Other than those who are allergic to soy (statistics say less than 8%)[3], the vast majority of the medical and scientific communities agree that people can safely consume soy foods. Numerous scientific results obtained from human data, population studies, and clinical research all validate a variety of health benefits as well as the safety of regular consumption of soy foods [4]. In fact, there are strong indications that soy foods offer significant health benefits, including reducing the risk of heart disease [5].

Here’s a summary of soy’s benefits by Dr. Mark Messina, a noted soy expert at the Department of Nutrition at the Loma Linda University School of Public Health.

  • Protection from Cardiovascular DiseaseHappy Heart
  • Combating Metabolic Syndrome
  • Strength for Aging Bones
  • Strong evidence for cancer prevention
  • Shown to slow menopause

According to the Cleveland Clinic eating soy-based food provides a variety of health benefits.

  • Eating soy is a great way to increase your plant protein. Research indicates that including more plant protein in your diet, as opposed to more carbohydrate, has clear cardiovascular benefits, such as lowering blood pressure.
  • Soy foods are naturally cholesterol-free and low in saturated fat. Animal protein foods high in saturated fat and cholesterol increase your risk of developing cardiovascular disease.
  • Substituting them with soy a few times each week can help cut saturated fats and reduce your overall risk for disease.
  • Eating soy-based foods is a great way to boost your fiber intake. Fiber promotes a healthy gastrointestinal system, reduces cholesterol, and is associated with a reduced risk of developing cardiovascular disease. Including fiber-rich soy foods like edamame (green soybeans), black soybeans, soy nuts, soy flour and tempeh in your diet can help you boost your daily dietary fiber.
  • Soy foods are a good source of polyunsaturated fat. Polyunsaturated fats have a number of heart health benefits, such as lowering cholesterol. Choosing minimally processed soy foods will help you benefit from these heart-friendly fats.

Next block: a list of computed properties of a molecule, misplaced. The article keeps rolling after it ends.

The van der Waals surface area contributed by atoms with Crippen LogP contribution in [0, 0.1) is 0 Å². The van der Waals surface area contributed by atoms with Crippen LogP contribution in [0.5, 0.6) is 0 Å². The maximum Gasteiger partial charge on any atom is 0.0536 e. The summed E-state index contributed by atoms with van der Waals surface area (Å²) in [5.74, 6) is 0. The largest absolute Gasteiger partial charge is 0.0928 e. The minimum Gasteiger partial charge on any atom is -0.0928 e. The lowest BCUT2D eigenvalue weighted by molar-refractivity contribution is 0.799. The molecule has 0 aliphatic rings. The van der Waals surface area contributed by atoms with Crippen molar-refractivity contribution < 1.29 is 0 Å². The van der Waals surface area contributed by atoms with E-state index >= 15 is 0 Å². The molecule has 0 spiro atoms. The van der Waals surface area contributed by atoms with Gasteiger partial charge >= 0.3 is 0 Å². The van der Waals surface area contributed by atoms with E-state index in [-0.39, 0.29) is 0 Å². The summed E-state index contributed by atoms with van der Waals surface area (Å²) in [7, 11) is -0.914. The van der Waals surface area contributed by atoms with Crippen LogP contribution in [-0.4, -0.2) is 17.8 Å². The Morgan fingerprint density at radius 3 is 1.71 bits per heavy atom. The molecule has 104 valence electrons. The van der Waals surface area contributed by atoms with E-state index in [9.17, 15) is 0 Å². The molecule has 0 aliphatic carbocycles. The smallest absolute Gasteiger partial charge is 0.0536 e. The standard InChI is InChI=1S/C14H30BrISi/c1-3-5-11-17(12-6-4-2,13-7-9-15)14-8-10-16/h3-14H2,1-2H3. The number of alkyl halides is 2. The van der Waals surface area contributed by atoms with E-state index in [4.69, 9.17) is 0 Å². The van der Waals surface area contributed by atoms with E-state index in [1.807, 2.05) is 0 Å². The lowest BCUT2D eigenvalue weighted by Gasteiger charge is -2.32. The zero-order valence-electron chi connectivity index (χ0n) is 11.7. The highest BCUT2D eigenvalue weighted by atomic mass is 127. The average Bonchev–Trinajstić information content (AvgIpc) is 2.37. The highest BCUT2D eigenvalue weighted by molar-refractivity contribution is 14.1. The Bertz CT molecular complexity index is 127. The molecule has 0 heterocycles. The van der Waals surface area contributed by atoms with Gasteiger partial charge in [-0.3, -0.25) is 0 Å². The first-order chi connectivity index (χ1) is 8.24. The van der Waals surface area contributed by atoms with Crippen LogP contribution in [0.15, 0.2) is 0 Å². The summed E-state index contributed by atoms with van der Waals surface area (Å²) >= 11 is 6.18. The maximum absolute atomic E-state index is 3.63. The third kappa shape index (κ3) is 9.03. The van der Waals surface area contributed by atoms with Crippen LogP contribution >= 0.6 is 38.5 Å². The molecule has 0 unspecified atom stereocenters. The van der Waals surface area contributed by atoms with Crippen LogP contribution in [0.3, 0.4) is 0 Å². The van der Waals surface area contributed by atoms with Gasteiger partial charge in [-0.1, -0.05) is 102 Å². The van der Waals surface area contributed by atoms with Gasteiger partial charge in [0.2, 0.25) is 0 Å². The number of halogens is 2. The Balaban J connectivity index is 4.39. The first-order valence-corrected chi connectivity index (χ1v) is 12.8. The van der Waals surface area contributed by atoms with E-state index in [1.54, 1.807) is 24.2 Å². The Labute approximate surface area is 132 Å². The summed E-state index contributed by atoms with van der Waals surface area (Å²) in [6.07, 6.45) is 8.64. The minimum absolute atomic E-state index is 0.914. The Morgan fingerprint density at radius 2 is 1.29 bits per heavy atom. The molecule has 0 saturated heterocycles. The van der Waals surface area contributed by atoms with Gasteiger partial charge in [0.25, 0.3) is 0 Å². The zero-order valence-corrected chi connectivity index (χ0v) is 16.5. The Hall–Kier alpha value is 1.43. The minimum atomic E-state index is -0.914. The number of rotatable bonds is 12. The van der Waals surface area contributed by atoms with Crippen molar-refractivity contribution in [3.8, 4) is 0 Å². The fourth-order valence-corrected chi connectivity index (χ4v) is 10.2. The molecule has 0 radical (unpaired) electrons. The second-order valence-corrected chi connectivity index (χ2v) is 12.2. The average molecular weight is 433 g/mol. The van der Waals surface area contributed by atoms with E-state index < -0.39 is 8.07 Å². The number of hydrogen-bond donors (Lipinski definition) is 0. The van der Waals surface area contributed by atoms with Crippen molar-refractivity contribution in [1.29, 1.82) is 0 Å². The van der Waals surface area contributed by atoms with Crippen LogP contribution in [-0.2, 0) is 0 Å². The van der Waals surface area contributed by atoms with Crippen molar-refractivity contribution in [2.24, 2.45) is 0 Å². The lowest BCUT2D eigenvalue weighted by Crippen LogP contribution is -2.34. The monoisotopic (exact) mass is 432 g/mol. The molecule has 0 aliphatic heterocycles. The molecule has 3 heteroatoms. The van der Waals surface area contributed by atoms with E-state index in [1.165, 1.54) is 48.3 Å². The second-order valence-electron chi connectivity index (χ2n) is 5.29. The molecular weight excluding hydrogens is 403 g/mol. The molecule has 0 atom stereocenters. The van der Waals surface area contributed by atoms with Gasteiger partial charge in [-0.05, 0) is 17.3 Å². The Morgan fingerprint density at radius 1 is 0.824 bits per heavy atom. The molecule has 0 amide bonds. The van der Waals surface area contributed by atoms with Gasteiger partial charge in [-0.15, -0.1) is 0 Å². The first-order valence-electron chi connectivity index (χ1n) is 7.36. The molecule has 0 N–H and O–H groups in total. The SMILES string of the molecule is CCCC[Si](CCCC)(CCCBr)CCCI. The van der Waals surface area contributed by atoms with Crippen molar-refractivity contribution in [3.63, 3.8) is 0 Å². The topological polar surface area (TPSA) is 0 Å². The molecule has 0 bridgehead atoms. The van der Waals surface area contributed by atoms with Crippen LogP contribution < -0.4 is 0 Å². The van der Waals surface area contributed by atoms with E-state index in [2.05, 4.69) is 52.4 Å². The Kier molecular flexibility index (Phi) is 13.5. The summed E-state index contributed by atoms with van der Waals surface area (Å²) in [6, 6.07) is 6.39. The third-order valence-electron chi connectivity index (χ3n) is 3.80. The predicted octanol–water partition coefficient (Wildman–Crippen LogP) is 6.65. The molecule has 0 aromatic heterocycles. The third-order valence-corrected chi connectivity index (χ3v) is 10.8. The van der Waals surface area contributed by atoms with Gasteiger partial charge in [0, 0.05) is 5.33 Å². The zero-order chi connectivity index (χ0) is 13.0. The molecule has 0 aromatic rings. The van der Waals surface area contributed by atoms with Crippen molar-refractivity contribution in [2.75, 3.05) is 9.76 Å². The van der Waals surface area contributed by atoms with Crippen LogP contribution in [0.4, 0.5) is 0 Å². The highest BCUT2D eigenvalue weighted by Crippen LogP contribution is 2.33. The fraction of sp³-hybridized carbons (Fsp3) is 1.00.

• Soy foods contain omega-3 fats, essential polyunsaturated fats. Omega-3 fats are linked to a lower risk of cardiovascular disease.
  • Soy foods are a great source of vitamins and minerals. B-vitamins, iron, zinc and an array of antioxidants round out the nutritional qualities of soy. In addition, many soy foods are enriched with vitamin B 12 , calcium, and vitamin D to help vegetarians get these much needed nutrients.
  • Soy foods are a good source of phytochemicals. The phytochemicals in soy are called isoflavones. Isoflavones are currently being studied for their role in preventing postmenopausal bone loss and certain cancers.

The misunderstood soybean - soy myths soy facts

The 2010 U.S. Dietary Guideline call for increasing the intake of plant protein in the average diet, and soy foods are an excellent way to do that. Based on soy intake in Asians–who have been consuming soy for thousands of years, as well as the amount of soy shown to be beneficial in clinical studies, a good goal is to consume about 15 to 20 grams of soy protein per day or roughly 1 to 3 servings.